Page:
Take the 2-minute tour ×
Stack Overflow is a question and answer site for professional and enthusiast programmers. It's 100% free, no registration required.

I have a Python code that converts (u,v)to (s,d):

def d2r(d):
  r = d * math.pi / 180.0
  return (r)


def r2d(r):
  d = r * 180.0 / math.pi
  return (d)


def sd2uv(s,d):
  r = d2r(d)
  u = s * math.sin(r)
  v = s * math.cos(r)
  return (u,v)  


def uv2sd(u,v):
  s = math.sqrt((u*u)+(v*v))
  r = math.atan2(u,v)
  d = r2d(r)
  if d < 0:
    d = 360 + d
  return (s,d)

The u data are stored in u.txt, each line has one number; the v data are stored in v.txt and each line has one number too. My question is how to extract data from these two files and then use them in the Python code to print (s,d)? Thanks!

share|improve this question
    
Does each line correspond to another line in the two documents? In other words, is the 1st "u" value matched with the 1st "v" value, 2nd "u" with the 2nd "v", etc? –  Doug Swain May 2 '12 at 2:29
    
Also, as a suggestion - I would consider renaming the variables u, v, s, and d. It may not be obvious to someone who has never seen this code what is going on exactly. For example, you could consider naming "r2d" "radians_to_degrees" or "rads_to_degrees". It would help someone like me unsure of what these values may mean. –  Doug Swain May 2 '12 at 2:31
    
Yes they are corresponded and thank u for your suggestion! –  jodi May 2 '12 at 4:32
    
@Jodi, do you know that you should accept the answer that you find to be the most helpful (in case it answers your question, of course)? You've asked 4 questions, and none of them has an accepted answer yet :( The author of the accepted answer would get reputation, and so would you! –  carla gama May 3 '12 at 14:17
    
thanks a lot,i'm new here.. –  jodi May 8 '12 at 1:27

3 Answers 3

up vote 3 down vote accepted

I think this should do it:

with open('u.txt') as uf, open('v.txt') as vf:
    for u,v in zip(uf,vf):
        print uv2sd(float(u),float(v))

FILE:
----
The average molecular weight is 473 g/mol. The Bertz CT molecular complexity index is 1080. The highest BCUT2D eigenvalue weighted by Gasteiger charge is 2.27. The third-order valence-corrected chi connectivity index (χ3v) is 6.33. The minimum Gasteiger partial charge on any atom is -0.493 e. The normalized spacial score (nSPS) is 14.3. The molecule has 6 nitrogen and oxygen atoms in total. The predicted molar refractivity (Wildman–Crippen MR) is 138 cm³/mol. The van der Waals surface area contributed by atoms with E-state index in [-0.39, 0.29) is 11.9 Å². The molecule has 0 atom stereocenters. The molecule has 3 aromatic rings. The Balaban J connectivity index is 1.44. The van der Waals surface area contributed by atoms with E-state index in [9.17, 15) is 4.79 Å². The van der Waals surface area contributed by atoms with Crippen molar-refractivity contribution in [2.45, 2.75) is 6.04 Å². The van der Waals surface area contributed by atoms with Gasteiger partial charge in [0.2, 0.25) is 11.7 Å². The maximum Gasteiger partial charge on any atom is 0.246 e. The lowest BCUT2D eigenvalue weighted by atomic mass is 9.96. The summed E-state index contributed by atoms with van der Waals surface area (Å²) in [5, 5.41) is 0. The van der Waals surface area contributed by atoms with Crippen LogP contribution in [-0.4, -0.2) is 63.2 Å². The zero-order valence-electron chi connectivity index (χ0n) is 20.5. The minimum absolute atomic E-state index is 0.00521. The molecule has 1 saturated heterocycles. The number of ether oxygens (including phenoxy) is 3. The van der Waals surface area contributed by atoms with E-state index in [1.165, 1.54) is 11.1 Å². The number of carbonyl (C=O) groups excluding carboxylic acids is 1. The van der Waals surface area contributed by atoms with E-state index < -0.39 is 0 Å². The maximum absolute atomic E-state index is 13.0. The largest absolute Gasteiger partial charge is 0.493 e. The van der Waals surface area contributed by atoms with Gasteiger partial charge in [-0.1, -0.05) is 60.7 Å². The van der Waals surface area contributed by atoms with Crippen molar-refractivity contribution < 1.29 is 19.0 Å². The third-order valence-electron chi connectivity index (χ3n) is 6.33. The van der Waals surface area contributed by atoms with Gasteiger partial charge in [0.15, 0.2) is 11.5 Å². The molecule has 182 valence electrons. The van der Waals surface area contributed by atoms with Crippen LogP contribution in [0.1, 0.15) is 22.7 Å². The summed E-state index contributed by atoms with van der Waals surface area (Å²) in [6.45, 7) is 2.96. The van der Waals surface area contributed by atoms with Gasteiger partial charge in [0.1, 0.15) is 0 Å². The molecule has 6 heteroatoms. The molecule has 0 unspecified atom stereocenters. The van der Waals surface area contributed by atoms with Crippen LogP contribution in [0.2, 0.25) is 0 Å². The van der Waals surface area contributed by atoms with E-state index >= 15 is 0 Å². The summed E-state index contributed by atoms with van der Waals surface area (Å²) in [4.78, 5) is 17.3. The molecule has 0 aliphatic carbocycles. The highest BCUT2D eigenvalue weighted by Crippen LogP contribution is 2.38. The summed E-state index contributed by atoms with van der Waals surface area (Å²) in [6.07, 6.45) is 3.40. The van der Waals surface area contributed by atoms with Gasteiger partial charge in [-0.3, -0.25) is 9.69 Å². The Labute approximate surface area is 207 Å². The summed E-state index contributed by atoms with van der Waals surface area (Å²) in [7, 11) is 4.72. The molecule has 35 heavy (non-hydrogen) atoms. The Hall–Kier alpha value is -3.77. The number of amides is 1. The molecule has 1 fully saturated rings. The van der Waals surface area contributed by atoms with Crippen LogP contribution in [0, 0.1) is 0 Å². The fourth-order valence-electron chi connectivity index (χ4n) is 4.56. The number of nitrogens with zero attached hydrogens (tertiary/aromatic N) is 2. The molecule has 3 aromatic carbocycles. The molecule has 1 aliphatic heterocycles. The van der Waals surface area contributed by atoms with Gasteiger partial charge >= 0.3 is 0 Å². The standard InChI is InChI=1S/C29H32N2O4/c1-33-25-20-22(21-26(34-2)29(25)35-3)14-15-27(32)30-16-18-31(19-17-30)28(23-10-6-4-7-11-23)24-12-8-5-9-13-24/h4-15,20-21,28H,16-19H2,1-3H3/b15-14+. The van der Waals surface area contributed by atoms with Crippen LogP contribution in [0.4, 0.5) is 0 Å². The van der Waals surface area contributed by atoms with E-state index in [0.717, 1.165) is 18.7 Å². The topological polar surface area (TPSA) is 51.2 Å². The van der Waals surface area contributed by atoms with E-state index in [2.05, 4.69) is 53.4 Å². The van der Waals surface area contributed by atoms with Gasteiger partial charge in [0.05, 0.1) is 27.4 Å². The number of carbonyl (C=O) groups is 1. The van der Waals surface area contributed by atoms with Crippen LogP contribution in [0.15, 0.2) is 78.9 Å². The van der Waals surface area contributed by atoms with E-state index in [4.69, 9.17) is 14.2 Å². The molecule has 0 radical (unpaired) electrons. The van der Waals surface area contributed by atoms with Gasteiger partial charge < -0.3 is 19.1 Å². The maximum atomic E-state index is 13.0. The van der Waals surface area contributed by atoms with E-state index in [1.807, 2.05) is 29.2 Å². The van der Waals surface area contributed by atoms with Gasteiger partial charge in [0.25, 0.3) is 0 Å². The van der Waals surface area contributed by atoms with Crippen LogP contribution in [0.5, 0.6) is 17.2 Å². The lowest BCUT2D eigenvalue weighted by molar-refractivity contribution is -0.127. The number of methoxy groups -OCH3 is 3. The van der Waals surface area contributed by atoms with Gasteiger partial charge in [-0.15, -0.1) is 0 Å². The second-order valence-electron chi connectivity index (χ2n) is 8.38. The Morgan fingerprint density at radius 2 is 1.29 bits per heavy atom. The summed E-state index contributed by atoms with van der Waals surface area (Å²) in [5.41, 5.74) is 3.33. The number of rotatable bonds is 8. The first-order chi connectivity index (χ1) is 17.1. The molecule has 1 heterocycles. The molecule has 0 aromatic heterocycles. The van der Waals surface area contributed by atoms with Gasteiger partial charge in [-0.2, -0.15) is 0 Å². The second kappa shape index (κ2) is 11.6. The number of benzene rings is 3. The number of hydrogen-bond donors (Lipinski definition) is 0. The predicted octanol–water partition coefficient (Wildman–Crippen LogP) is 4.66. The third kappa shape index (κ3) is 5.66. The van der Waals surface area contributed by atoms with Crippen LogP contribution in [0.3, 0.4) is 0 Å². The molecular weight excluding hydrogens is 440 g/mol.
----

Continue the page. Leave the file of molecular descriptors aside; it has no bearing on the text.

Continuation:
share|improve this answer
    
Although the OP may be reading floats and in which case should replace int with float. –  Dan D. May 2 '12 at 2:35
    
Yes, I just did it. Thanks though. –  Akavall May 2 '12 at 2:37
from itertools import izip, imap
with open('u.txt') as u_data, open('v.txt') as v_data:
    for u,v in imap(float, izip(u_data, v_data)):
        print uv2sd(u, v)
share|improve this answer

I can imagine two ways of doing this:

  1. Read all of the data from each file into two separate lists. Iterate through both lists and compute each value until you reach the end of one of the lists.
  2. Read one line from each file at a time. Compute the value you are looking for. Repeat until you have exhausted both files.

The first point has the advantage of saving the data for subsequent use (if needed) without having to open & read the files again. This may not work well at all if you have a very large data set in the file.

The second point has the advantage of saving some memory if you only need to use the data once in the program. This could be slower if you need to use the data over-and-over again.

The first way may look like this:

with open('u.txt') as u_file, open('v.txt') as v_file:
    u_values = u_file.readlines()
    v_values = v_file.readlines()

for u, v in zip(u_values, v_values):
    print uv2sd(float(u), float(v))

# We can use u_values and v_values again if we need to now

The second way is what Akavall and gnibbler came up with.

share|improve this answer

Your Answer

 
discard

By posting your answer, you agree to the privacy policy and terms of service.

Not the answer you're looking for? Browse other questions tagged or ask your own question.